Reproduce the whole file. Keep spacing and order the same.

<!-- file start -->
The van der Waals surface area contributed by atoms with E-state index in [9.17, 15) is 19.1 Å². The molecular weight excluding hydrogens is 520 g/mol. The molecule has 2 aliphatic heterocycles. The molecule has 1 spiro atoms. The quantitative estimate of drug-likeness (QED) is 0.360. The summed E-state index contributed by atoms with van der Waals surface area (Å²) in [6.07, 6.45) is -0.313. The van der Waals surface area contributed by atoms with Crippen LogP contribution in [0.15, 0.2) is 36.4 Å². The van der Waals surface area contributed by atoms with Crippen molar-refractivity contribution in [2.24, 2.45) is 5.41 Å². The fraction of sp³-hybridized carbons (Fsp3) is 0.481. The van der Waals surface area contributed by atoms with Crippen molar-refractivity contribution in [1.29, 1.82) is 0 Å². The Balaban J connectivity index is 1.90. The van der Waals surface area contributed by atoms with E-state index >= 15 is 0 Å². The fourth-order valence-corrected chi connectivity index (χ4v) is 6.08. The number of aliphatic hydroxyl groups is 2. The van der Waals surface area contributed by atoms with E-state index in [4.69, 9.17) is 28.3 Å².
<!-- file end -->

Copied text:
The van der Waals surface area contributed by atoms with E-state index in [9.17, 15) is 19.1 Å². The molecular weight excluding hydrogens is 520 g/mol. The molecule has 2 aliphatic heterocycles. The molecule has 1 spiro atoms. The quantitative estimate of drug-likeness (QED) is 0.360. The summed E-state index contributed by atoms with van der Waals surface area (Å²) in [6.07, 6.45) is -0.313. The van der Waals surface area contributed by atoms with Crippen LogP contribution in [0.15, 0.2) is 36.4 Å². The van der Waals surface area contributed by atoms with Crippen molar-refractivity contribution in [2.24, 2.45) is 5.41 Å². The fraction of sp³-hybridized carbons (Fsp3) is 0.481. The van der Waals surface area contributed by atoms with Crippen molar-refractivity contribution in [1.29, 1.82) is 0 Å². The Balaban J connectivity index is 1.90. The van der Waals surface area contributed by atoms with E-state index >= 15 is 0 Å². The fourth-order valence-corrected chi connectivity index (χ4v) is 6.08. The number of aliphatic hydroxyl groups is 2. The van der Waals surface area contributed by atoms with E-state index in [4.69, 9.17) is 28.3 Å².